Thursday, June 11, 2015

The real Sherlock Holmes versus Dracula.

With the passing of film legend Christopher Lee on Sunday . . . well, you know . . . a lot of appreciation coming out. His later film outings in the Tolkien adaptations kept him well on the radar of the general public, and he seems to have crossed everybody's entertainment path at some point . . . and definitely that of the ardent Sherlockian.

Henry Baskerville, Sherlock Holmes, Mycroft Holmes, Sherlock Holmes again . . . and again.

Yeah . . .

But while his Mycroft is imprinted on my mind forever . . . "The last doctor who warned me about that was crossing Piccadilly, slipped on an orange peel, and was run over by a delivery van from Fortnum and Mason. Your very good health." . . . it's not a Holmes that will ever be my classic Christopher Lee role.

No, it was those Saturday afternoon matinees in the Strand Theater, where I first saw the preview to The Private Life of Sherlock Holmes and got hooked on Holmes, where it wasn't Holmes filling the screen but the never-quite-fully-killed Count Dracula.

Christopher Lee's Dracula always overshadowed his Holmes for me. Frank Langella also played both, but was just too pretty for either role, really. Lee's Dracula was commanding, powerful, and total monster. He was the serial killer before my friends and I even knew what serial killers were. When I first learned of Jack the Ripper, I figured he had to be something like Christopher Lee's Dracula, or else why the heck would people be so scared of him?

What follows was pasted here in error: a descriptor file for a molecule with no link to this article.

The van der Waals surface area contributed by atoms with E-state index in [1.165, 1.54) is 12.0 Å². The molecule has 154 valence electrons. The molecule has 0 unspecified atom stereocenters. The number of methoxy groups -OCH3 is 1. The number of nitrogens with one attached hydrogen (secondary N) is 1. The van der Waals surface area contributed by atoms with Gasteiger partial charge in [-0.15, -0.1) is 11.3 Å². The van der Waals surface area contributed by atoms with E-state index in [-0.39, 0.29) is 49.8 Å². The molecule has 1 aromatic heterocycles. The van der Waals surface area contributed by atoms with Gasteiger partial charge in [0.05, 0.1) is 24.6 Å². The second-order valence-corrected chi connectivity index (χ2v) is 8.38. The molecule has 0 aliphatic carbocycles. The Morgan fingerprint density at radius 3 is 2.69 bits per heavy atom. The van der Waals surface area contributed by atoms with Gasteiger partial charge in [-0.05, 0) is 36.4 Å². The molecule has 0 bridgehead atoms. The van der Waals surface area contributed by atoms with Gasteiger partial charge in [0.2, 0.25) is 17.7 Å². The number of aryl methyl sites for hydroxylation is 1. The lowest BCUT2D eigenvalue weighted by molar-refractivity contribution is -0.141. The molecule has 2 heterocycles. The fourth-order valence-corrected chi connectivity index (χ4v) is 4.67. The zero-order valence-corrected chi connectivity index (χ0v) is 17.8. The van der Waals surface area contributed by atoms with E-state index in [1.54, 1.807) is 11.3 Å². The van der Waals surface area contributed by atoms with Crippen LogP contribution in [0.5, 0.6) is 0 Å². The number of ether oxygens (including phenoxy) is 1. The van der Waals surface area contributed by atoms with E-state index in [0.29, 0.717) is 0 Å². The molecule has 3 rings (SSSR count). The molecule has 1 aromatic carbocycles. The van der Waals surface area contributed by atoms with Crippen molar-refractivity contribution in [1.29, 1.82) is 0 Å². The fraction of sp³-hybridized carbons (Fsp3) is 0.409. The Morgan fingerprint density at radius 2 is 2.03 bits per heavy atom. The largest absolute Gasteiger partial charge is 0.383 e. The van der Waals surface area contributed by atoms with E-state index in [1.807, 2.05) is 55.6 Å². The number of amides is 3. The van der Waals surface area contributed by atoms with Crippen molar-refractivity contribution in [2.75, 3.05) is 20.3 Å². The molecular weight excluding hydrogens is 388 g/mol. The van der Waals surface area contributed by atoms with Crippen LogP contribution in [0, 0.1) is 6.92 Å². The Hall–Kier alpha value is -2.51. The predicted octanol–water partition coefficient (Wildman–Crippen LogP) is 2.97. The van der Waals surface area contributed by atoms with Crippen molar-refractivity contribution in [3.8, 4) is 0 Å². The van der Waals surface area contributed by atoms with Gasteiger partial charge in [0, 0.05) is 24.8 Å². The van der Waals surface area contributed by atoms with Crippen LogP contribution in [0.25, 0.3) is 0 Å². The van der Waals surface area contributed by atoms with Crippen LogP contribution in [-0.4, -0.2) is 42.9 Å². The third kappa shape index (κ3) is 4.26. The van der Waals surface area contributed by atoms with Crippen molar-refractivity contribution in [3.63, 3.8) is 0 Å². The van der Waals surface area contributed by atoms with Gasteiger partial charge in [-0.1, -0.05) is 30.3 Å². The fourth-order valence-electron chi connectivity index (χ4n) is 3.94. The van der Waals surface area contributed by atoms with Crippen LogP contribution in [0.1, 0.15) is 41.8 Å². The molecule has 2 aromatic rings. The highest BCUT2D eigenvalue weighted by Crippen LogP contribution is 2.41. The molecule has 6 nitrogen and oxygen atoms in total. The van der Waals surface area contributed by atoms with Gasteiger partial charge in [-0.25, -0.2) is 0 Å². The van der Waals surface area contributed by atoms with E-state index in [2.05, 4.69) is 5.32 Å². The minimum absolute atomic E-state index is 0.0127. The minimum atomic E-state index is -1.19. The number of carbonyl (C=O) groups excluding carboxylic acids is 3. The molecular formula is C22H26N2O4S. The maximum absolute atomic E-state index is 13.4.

On my list of movies I want to go to an alternate universe to see one day is a 1960s Sherlock Holmes versus Dracula featuring Peter Cushing as Sherlock Holmes and Christopher Lee as Count Dracula. Hammer Films was doing Cushing as Sherlock and Lee as Dracula, so that film was soooo close, sooo possible (except maybe for the whims of that Doyle kid who was still probably a bit of a problem back then).

For now, however, the only Sherlock Holmes versus Dracula we have featuring Christopher Lee is pitting Lee versus Lee in our looking back at his works in our memories. And that's not too shabby at thing, at that.

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